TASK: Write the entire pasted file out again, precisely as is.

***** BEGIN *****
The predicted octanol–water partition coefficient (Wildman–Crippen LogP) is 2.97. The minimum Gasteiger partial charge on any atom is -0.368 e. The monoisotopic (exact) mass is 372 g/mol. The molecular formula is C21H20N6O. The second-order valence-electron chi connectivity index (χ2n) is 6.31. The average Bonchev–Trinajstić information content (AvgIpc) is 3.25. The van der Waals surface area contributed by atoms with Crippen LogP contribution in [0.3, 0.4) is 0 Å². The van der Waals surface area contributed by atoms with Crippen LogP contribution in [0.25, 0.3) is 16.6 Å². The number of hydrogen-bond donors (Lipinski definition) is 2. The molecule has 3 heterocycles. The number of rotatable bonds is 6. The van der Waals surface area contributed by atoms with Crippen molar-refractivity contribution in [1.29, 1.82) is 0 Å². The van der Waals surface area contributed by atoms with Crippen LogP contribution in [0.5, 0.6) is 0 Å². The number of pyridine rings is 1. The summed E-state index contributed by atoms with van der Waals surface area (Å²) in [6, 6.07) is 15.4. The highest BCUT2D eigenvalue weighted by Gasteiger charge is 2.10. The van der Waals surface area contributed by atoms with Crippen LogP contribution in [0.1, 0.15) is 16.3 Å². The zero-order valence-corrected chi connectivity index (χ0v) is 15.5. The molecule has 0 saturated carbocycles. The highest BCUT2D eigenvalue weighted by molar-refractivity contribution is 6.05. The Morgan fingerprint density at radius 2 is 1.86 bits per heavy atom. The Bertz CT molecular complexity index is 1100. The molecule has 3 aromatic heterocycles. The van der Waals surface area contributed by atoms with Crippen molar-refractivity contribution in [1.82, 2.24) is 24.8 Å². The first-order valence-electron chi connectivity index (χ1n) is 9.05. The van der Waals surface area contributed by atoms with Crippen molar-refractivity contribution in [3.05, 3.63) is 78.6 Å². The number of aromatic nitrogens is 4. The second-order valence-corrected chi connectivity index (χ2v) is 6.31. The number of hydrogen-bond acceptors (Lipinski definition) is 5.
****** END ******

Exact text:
The predicted octanol–water partition coefficient (Wildman–Crippen LogP) is 2.97. The minimum Gasteiger partial charge on any atom is -0.368 e. The monoisotopic (exact) mass is 372 g/mol. The molecular formula is C21H20N6O. The second-order valence-electron chi connectivity index (χ2n) is 6.31. The average Bonchev–Trinajstić information content (AvgIpc) is 3.25. The van der Waals surface area contributed by atoms with Crippen LogP contribution in [0.3, 0.4) is 0 Å². The van der Waals surface area contributed by atoms with Crippen LogP contribution in [0.25, 0.3) is 16.6 Å². The number of hydrogen-bond donors (Lipinski definition) is 2. The molecule has 3 heterocycles. The number of rotatable bonds is 6. The van der Waals surface area contributed by atoms with Crippen molar-refractivity contribution in [1.29, 1.82) is 0 Å². The van der Waals surface area contributed by atoms with Crippen LogP contribution in [0.5, 0.6) is 0 Å². The number of pyridine rings is 1. The summed E-state index contributed by atoms with van der Waals surface area (Å²) in [6, 6.07) is 15.4. The highest BCUT2D eigenvalue weighted by Gasteiger charge is 2.10. The van der Waals surface area contributed by atoms with Crippen LogP contribution in [0.1, 0.15) is 16.3 Å². The zero-order valence-corrected chi connectivity index (χ0v) is 15.5. The molecule has 0 saturated carbocycles. The highest BCUT2D eigenvalue weighted by molar-refractivity contribution is 6.05. The Morgan fingerprint density at radius 2 is 1.86 bits per heavy atom. The Bertz CT molecular complexity index is 1100. The molecule has 3 aromatic heterocycles. The van der Waals surface area contributed by atoms with Crippen molar-refractivity contribution in [1.82, 2.24) is 24.8 Å². The first-order valence-electron chi connectivity index (χ1n) is 9.05. The van der Waals surface area contributed by atoms with Crippen molar-refractivity contribution in [3.05, 3.63) is 78.6 Å². The number of aromatic nitrogens is 4. The second-order valence-corrected chi connectivity index (χ2v) is 6.31. The number of hydrogen-bond acceptors (Lipinski definition) is 5.